Bucharest Offers an Opportunity to Begin Repairing NATO’s Warfighting Capacity

Bucharest Offers an Opportunity to Begin Repairing NATO’s Warfighting Capacity

The harsh words and hard feelings that chilled transatlantic relations in January, when U.S. Defense Secretary Robert Gates made the mistake of stating the obvious about NATO's mission in Afghanistan, will not be on the agenda during NATO's Bucharest Summit the first week of April. But the source of Gates' frustration that, in his words, most of the allies "are not trained in counterinsurgency" or doing enough in Afghanistan, should dominate the agenda -- and so should the solution.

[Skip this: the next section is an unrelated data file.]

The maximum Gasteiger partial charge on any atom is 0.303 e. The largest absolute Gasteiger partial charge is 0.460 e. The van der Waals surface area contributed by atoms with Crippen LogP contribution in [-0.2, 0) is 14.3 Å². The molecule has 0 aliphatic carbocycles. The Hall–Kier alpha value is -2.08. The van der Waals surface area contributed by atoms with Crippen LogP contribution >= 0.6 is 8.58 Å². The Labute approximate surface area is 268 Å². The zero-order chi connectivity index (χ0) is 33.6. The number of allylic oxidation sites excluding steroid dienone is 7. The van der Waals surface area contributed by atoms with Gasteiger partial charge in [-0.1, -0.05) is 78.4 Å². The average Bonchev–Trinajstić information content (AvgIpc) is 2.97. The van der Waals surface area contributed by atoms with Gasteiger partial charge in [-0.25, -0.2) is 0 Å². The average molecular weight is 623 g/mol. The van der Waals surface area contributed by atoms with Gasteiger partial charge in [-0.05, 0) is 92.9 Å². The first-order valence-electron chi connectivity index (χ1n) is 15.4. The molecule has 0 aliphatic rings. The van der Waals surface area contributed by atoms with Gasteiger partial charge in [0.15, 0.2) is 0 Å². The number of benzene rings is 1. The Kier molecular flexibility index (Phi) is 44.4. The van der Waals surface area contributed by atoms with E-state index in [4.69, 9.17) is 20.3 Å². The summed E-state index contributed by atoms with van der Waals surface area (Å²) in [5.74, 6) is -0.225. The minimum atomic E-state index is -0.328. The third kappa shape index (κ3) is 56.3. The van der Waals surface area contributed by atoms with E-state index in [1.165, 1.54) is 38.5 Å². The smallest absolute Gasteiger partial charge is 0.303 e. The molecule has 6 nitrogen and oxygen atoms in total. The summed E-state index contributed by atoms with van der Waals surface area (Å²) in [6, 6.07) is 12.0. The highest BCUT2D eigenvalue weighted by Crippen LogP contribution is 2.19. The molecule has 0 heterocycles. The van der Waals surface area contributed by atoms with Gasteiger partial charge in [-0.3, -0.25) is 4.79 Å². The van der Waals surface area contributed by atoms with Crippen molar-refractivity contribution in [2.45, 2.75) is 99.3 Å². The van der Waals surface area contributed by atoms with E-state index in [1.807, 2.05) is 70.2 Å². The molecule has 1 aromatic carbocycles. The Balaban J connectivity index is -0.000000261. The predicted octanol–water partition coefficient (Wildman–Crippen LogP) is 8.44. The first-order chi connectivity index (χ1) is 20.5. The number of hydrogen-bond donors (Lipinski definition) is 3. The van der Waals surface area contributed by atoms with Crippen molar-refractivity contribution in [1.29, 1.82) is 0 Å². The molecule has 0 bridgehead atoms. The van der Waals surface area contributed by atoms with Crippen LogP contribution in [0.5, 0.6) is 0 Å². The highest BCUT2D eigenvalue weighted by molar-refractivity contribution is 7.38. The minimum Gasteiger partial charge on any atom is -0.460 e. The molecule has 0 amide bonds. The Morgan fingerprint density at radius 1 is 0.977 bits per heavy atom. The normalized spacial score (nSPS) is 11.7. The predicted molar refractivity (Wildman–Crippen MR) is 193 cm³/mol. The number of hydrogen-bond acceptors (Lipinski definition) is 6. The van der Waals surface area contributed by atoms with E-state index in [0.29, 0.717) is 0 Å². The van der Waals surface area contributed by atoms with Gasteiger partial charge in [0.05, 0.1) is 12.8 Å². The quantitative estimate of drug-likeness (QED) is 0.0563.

In many ways, NATO's necessary but nettlesome mission in Afghanistan is a microcosm of its post-Cold War shortcomings: Every member recognizes the challenge and is eager to help. But since the challenge seems so distant and diffuse, every member perceives it -- and prepares for it -- differently. So a handful of countries carry the bulk of the load, with the U.S. shouldering the heaviest burden. The load is made all the heavier when certain members opt out of operations, fail to make good on their pledges or even fail to field battle-ready forces.

To sharpen the point here, Gates and his counterparts know that most of NATO's non-U.S. armies had to hitch a ride with the U.S. Air Force or rent Soviet-era transports to deploy to Afghanistan.

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